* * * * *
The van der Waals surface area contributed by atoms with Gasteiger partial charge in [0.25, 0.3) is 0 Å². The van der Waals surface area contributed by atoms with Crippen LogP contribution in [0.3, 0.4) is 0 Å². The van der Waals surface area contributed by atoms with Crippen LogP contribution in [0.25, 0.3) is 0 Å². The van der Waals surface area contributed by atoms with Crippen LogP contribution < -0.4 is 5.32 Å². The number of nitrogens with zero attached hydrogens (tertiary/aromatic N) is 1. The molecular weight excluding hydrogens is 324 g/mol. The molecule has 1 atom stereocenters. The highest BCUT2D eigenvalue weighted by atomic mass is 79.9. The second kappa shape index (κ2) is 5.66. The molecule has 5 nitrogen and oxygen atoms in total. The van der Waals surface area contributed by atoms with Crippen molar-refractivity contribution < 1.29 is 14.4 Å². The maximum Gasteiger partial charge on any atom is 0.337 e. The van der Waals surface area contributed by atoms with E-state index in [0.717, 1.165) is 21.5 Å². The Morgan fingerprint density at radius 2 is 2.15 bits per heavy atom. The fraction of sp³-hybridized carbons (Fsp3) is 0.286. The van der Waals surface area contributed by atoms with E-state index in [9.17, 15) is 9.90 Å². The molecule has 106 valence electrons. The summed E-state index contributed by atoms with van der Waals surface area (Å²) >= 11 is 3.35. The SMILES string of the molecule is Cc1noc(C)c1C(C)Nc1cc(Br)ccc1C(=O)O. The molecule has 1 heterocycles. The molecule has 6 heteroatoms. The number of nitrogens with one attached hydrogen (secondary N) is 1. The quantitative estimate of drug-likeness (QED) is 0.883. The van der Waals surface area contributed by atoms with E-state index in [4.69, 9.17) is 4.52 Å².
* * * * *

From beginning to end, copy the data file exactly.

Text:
The van der Waals surface area contributed by atoms with Gasteiger partial charge in [0.25, 0.3) is 0 Å². The van der Waals surface area contributed by atoms with Crippen LogP contribution in [0.3, 0.4) is 0 Å². The van der Waals surface area contributed by atoms with Crippen LogP contribution in [0.25, 0.3) is 0 Å². The van der Waals surface area contributed by atoms with Crippen LogP contribution < -0.4 is 5.32 Å². The number of nitrogens with zero attached hydrogens (tertiary/aromatic N) is 1. The molecular weight excluding hydrogens is 324 g/mol. The molecule has 1 atom stereocenters. The highest BCUT2D eigenvalue weighted by atomic mass is 79.9. The second kappa shape index (κ2) is 5.66. The molecule has 5 nitrogen and oxygen atoms in total. The van der Waals surface area contributed by atoms with Crippen molar-refractivity contribution < 1.29 is 14.4 Å². The maximum Gasteiger partial charge on any atom is 0.337 e. The van der Waals surface area contributed by atoms with E-state index in [0.717, 1.165) is 21.5 Å². The Morgan fingerprint density at radius 2 is 2.15 bits per heavy atom. The fraction of sp³-hybridized carbons (Fsp3) is 0.286. The van der Waals surface area contributed by atoms with E-state index in [9.17, 15) is 9.90 Å². The molecule has 106 valence electrons. The summed E-state index contributed by atoms with van der Waals surface area (Å²) >= 11 is 3.35. The SMILES string of the molecule is Cc1noc(C)c1C(C)Nc1cc(Br)ccc1C(=O)O. The molecule has 1 heterocycles. The molecule has 6 heteroatoms. The number of nitrogens with one attached hydrogen (secondary N) is 1. The quantitative estimate of drug-likeness (QED) is 0.883. The van der Waals surface area contributed by atoms with E-state index in [4.69, 9.17) is 4.52 Å².